I’ve been on the look out for doll houses, when they are invoked as metaphors as well as when and how doll houses appear in popular culture. Just this weekend, my daughter went to Marbles Kid’s Museum in Raleigh and in their farm/agriculture display she discovered a doll house for animals. Not a barn but a pink, two-story, 4th-wall-open “house.”
Then, on the way in to school today, I was listening to a NPR Morning Edition report on the end of fighting in Libya and the death of Moammar Gadhafi. Correspondent Lourdes Garcia-Navarro spoke with some still shaky Libyans about the decimated town of Sirte, Gadhafi’s birthplace and the city where he was found hiding in a drainage pipe before, it appears, he was assassinated by his rebel captors. Mass graves have also been uncovered in the city as the chaos of daily fighting subsides and the damage of this civil war can be assessed.
One of the Garcia-Navarro’s informants, who stands in front of his bombed out home, refutes the notion that Sirte was “blessed” by Gadhafi. When the dictator came to power in the late 1960s, Sirte was a simple fishing village. Gadhafi set about transforming it into a place befitting his birth. In 1988 he moved all government offices and the toothless Libyan Parliment there. Even with all this development, it remained a town with no factories, no port, no sources of income for its citizens, completely dependent upon the generosity of Gadhafi for its prosperity. The man Garcia-Navarro interviews says that Sirte was a kind of “doll house” for Gadhafi, “an homage to his vanity.”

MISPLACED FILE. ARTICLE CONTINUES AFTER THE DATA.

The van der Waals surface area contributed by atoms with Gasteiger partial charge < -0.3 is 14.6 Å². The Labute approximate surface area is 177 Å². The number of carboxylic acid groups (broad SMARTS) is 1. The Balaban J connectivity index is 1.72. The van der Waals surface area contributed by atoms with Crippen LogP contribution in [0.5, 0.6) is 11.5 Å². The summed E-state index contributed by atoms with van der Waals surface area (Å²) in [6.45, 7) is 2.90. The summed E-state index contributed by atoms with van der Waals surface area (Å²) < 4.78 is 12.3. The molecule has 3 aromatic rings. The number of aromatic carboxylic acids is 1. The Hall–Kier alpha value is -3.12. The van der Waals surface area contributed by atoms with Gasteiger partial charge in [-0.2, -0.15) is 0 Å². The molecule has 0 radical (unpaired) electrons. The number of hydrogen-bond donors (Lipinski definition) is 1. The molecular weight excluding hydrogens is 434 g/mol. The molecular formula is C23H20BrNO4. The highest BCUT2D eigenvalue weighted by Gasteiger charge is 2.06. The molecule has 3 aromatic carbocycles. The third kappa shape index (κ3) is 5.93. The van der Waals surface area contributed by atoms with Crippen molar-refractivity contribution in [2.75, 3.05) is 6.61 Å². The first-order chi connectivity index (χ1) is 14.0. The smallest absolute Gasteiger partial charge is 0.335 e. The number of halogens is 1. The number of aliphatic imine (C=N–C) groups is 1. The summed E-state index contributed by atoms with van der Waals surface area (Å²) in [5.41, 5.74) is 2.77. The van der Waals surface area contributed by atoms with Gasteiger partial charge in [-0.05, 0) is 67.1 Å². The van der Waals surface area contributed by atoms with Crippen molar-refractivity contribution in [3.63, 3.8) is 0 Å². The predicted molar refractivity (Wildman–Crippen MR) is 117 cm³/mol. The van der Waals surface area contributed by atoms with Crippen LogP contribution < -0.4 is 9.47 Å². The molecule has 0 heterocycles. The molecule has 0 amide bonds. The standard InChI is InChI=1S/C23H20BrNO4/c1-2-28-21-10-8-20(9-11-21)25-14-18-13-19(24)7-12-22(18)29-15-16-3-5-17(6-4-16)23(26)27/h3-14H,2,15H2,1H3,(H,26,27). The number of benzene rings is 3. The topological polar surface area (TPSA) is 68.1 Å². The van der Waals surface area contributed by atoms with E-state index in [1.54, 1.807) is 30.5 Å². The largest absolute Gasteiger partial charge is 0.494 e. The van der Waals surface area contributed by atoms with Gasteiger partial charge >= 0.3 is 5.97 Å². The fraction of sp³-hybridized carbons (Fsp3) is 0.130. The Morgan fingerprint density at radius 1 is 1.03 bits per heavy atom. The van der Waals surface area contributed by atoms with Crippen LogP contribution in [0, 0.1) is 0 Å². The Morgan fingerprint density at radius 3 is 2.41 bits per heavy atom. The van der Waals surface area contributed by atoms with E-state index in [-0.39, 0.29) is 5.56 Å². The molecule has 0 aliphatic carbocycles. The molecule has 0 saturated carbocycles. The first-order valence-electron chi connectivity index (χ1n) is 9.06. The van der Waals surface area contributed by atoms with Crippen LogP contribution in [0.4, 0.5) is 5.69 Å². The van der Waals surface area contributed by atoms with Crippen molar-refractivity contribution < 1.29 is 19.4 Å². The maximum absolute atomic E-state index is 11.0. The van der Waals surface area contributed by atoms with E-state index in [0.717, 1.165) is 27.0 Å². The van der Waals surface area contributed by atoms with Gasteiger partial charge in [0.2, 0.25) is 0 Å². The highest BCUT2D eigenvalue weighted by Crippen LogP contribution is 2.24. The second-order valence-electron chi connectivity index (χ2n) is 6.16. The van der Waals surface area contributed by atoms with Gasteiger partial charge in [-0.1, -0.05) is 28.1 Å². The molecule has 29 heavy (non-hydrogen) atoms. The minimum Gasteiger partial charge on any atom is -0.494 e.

An great example of Gadhafi’s use of Sirte as a “doll house” is the multi-million dollar Ouagadougou Conference Centre. When built it was an ediface to rival any similar building in the West. Today it lies in ruins, footage of its capture, along with Sirte University, can be found on YouTube which shows rebel fighters blasting the front of the buildings with gunfire, unleashing their rage at the dictator on his monuments.
The Centre’s state-of-the-art facilities bought him good will from neighboring countries, and he did his best to house them in gracious and lavish style.
Sirte has been punished for its “special” standing with Gadhafi. The “doll house” has been nearly obliterated, and the remaining, very real human beings fear they too will be discarded like used toys by the new regime. “Now we are really lost,” Garcia-Navarro’s interviewee says, “we are really confused. We don’t know what to do. We don’t know if the new government will help us, if they even care about us.”